Stories about Russia from October, 2009
Oleg Kozlovsky links to and quotes from the text of a briefing held by US Helsinki Commission/Commission on Security and Cooperation in Europe, which included “a few recent examples of how we utilized Web 2.0 to spread information about electoral fraud” in Russia.
Oleg Kozlovsky reports on a scandal that broke out after riot police used – during a drill – “water cannons, shock grenades, and tear gas” to disperse “a group of senior citizens that protested social injustice and blocked a federal highway.”
Profy reports on the demise of Nokia's LiveJournal community: “But unfortunately for everyone (Nokia, the editorial team, and the overall corporate usage of social media) the community only existed for 25 days and was closed last week with the PR representative citing the fact that many bloggers used the community...
In The Huffington Post, Robert Amsterdam writes about Mikhail Khodorkovsky's case, six years on.
Robert Amsterdam draws attention to an interview on Russian democracy with Kremlin Grey Cardinal Vladislav Surkov.
Greater Surbiton discusses the recent EU-report by the Tagliavini Commission on the 2008 Russo-Georgian war, and argues that it – with few exceptions – mostly sides with the Georgians.
CrisisCrunch comments on some critical issues about Russia raised by the country's president, Dmitry Medvedev, in a recent article.
It is still a struggle to ensure human rights for pregnant women worldwide, and it seems that in the process, pregnant women in prison are many times overlooked. What have been some of the steps made to ensure that they are also treated humanely, with respect to the life they carry?
A few weeks ago, it seemed as if every single Russian blogger took the time to write something about the re-naming of Anti-Soviet Shish Kebab Restaurant in Moscow, a dissident journalist's protest article and a pro-Kremlin youth movement's counter-protest activities. One blogger alluded to the scandal in a post about street names that kept on preserving the questionable Soviet legacy.
Profy reports on Amazon Kindle's “international expansion”: “This decision is obviously good at least because I personally don’t like any limitations and opening yet another window to the huge Russian market is hopefully a wise decision for Amazon. […] At the same time I myself suspect that the vast majority...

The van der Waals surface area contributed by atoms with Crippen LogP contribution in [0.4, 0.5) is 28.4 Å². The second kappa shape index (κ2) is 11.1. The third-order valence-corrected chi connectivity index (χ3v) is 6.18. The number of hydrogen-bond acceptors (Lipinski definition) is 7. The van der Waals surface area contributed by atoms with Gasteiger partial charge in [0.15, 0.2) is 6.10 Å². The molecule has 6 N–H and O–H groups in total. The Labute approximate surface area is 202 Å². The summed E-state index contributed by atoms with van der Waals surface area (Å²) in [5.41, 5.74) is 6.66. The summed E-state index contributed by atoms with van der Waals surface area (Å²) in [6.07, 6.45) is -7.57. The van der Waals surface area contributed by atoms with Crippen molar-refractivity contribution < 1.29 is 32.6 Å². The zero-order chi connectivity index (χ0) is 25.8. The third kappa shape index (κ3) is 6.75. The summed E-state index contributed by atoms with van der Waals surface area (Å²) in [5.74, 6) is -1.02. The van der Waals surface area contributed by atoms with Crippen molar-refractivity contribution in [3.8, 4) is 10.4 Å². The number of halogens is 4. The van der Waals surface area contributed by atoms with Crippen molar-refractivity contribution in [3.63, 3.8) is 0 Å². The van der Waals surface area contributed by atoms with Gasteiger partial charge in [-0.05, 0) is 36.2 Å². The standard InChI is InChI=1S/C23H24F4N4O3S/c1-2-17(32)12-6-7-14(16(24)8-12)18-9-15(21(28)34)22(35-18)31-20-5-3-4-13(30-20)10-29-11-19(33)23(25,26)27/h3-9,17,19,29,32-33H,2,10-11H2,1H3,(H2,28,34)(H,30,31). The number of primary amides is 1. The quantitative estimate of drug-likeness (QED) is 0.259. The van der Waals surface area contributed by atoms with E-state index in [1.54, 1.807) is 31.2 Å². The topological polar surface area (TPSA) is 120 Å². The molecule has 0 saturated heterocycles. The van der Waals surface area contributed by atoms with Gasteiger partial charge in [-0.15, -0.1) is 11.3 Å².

Foreign Policy's Passport reports on a lawsuit brought against Novaya Gazeta by Josef Stalin's grandson, Yevgeny Dzhugashvili.
Siberian Light writes about the 3rd Russian Film Festival, which begins on Oct. 30 in London.
Belatedly, a mock review of the preparations for president Dmitry Medvedev's visit to Belgrade – at Belgraded: “He already was in Serbia once last year, but this time there’s a lot more fuss about his visit, presumably because we need to suck up to the East at least as much...
Window on Eurasia highlights a Georgian politician's view on the relations between Russia and Ukraine.
Jost A Mon translates the intro and excerpts from Polina Zherebtsova’s 1999 Chechen Diary that were published in Bolshoi Gorod (RUS) in Sept. 2009.
A discussion of last Sunday's local elections in Russia – at Sean's Russia Blog.
Reports of vote-rigging in the local elections, which took place in 75 of Russia’s 83 regions on Oct. 11, spurred protests by citizens and politicians in Moscow - and quite an outrage among some of the country's bloggers.
LJ user ssmirnoff posts a selection of photos and video (RUS) from the funeral of Russian mafia boss Vyacheslav Ivankov (aka Yaponchik), which took place on Oct. 13 in Moscow.
LJ user avmalgin posts footage from and writes this (RUS) about the rally against voter fraud in Moscow, following the governing party's victory in local election: “On Pushkin Sq., it turns out, someone was going to protest against something. Naive people. It's like coming out of the theater and holding...
Belgraded writes about a new Serbian party – the Moja Rusija (My Russia) Party: “As it usually happens, the best kind of comedy is the non-intentional kind.”
LJ user drugoi highlights (RUS) Denis Sinyakov's photo report from the Yamal Peninsula.